SGN is the owner and operator of the gas distribution networks in Scotland, who are currently carrying out the North East Network and Industrial Cluster Project, which in its first phase, aims to develop and deploy a hydrogen economy in Aberdeen and the surrounding area.

Prior to the Salamander project, ERM Dolphyn aims to undertake a 10 MW demonstration project, which would produce green hydrogen offshore and provide the first step needed to scale up at Salamander.

The Salamander project and ERM Dolphyn will engage in further engineering work in the coming months to assess the potential deployment of the ERM Dolphyn technology within the Salamander project.

”When we started the Salamander project, we always envisioned a stepping-stone project and a catalyser for future, bigger commercial opportunities,” Adrian de Andres, Salamander Project Director, said.

”Considering the rapidly approaching 2030 deadline for the floating wind and green hydrogen targets, we now think the Salamander project could act not only as a stepping-stone for floating wind but also potentially for green hydrogen production, paving the way for multi-GW green hydrogen developments in the 2030s. The Salamander project is targeting a lease under the upcoming Innovation & Decarbonisation leasing process and looks forward to putting forward our ambitious green hydrogen plans to Crown Estate Scotland and Marine Scotland. We believe our vision very much fits with the objectives set by the Scottish Government in the Hydrogen Policy Statement as well as the decarbonisation of the North Sea.”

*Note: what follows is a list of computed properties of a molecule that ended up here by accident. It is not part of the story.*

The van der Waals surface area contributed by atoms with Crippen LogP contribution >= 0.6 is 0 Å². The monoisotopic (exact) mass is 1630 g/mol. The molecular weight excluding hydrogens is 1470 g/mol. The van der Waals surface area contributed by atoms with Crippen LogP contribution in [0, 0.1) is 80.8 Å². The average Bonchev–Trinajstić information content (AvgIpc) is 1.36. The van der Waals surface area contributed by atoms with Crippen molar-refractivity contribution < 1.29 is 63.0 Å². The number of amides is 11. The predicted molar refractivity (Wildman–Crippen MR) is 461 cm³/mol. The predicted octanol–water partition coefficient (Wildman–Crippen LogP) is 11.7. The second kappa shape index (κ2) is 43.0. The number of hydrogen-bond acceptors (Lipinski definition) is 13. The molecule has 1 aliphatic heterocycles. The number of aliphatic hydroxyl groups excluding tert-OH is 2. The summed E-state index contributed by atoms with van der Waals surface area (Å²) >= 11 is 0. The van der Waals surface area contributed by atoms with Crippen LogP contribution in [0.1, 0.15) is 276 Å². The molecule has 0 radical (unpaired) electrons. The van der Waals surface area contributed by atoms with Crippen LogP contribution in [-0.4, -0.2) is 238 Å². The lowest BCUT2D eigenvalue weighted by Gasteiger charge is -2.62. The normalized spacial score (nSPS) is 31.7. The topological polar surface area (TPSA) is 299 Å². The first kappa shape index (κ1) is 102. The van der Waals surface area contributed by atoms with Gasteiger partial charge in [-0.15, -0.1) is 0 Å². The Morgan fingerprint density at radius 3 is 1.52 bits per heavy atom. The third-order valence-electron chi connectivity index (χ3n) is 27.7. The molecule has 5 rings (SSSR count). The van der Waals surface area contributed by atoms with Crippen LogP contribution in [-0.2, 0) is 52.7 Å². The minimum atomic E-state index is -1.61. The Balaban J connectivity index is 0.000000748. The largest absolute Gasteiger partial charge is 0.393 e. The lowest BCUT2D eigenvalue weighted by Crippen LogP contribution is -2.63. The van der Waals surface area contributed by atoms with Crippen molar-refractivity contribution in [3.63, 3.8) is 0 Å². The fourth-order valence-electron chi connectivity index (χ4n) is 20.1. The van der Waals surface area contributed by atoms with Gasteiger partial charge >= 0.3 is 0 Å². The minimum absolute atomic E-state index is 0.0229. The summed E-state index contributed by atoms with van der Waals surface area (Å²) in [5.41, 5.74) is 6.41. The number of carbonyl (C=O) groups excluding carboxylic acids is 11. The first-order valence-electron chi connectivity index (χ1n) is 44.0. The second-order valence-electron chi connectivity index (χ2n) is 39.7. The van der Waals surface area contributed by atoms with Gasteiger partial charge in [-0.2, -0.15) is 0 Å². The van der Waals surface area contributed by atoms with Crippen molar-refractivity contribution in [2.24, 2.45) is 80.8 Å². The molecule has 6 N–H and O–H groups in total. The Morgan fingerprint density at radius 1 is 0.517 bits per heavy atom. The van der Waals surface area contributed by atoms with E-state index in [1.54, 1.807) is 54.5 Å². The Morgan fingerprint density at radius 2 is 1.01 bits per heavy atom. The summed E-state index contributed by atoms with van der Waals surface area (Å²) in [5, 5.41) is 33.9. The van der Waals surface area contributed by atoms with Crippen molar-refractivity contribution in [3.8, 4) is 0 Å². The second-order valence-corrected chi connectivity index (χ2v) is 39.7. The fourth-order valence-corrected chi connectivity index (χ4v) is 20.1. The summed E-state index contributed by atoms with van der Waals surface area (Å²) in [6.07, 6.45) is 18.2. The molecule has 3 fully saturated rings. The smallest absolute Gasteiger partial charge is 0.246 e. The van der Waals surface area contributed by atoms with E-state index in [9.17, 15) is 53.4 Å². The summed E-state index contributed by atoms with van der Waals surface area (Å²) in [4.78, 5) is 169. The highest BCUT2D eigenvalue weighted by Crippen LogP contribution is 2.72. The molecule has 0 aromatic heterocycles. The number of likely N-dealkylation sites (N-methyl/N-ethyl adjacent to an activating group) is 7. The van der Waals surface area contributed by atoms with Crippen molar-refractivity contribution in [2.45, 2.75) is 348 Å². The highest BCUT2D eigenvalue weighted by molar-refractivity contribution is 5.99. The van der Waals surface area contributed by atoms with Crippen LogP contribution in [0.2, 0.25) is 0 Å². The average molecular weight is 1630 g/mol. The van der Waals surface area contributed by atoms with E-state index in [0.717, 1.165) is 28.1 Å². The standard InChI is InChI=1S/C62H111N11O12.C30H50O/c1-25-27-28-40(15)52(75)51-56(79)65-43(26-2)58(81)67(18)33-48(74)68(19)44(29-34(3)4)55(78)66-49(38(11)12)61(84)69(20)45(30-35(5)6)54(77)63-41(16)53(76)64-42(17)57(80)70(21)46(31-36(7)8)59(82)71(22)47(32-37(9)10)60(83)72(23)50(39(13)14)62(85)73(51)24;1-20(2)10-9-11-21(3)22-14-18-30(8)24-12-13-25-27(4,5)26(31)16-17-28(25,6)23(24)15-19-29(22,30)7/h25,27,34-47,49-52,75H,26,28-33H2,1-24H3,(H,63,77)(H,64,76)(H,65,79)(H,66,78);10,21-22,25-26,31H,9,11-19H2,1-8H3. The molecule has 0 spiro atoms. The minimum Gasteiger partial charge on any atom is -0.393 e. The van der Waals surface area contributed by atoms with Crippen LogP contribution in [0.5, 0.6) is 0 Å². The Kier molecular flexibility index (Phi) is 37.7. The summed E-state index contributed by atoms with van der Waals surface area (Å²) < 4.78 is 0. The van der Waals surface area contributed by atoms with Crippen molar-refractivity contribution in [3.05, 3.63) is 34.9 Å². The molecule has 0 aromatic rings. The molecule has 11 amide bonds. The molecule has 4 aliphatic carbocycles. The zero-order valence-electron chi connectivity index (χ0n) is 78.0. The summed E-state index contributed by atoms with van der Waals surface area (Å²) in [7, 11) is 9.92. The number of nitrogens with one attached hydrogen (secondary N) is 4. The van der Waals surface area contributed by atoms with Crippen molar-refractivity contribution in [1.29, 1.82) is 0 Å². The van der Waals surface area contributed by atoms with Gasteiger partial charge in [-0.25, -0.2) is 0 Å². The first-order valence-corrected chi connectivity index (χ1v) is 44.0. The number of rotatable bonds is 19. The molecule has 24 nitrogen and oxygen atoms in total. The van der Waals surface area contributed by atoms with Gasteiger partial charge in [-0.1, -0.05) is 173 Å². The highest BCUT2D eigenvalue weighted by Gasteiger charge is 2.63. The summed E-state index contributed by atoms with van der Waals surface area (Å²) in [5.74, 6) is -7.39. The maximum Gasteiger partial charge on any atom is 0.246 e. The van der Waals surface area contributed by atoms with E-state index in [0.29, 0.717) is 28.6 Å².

The ERM Dolphyn technology combines electrolysis, desalination, and hydrogen production on a floating wind platform, with the hydrogen transported to shore via pipeline. It is an economic and scalable solution, which produces green hydrogen with no carbon emissions at the point of use, Simply Blue Energy said.

”Our ambition for ERM Dolphyn is to progress towards multi-GW, green hydrogen-producing floating wind farms over the next decade – in the UK, Europe and further afield,” Steve Matthews, Major Projects Director at ERM, said.

”Salamander potentially provides an ideal first step for us and, with the valuable support of Government and industry, it will help position Scotland and the UK at the forefront of green hydrogen generation.”

The proximity to St Fergus Gas Terminal, the significant interest in the energy transition in the Aberdeenshire and Aberdeen City regions demonstrated by the recently announced Energy Transition Zone, as well as key flagship projects such as Aberdeen Vision make Salamander the ideal location for green hydrogen production, Simply Blue Energy said. The combination of floating wind and green hydrogen technologies, and the pipelines and assets surrounding the St Fergus Gas Terminal present an ideal opportunity to begin to decarbonise North Sea energy production.

”The potential for the world’s first combined floating wind and green hydrogen project to be located off the North East coast of Scotland is a hugely positive development and one that reinforces our region’s credentials in becoming a globally recognised energy cluster,” Sir Ian Wood, Chairman of ETZ Ltd, said.

”This is a pioneering project that will help enable the huge potential in green hydrogen production from floating offshore wind turbines and I commend ERM Dolphyn, working with Simple Blue Energy and Subsea 7, for moving this forward at pace. The Energy Transition Zone is being developed to ensure this region has the right facilities to support projects such as Salamander so we can realise the full potential of green hydrogen and other exciting energy transition activities.”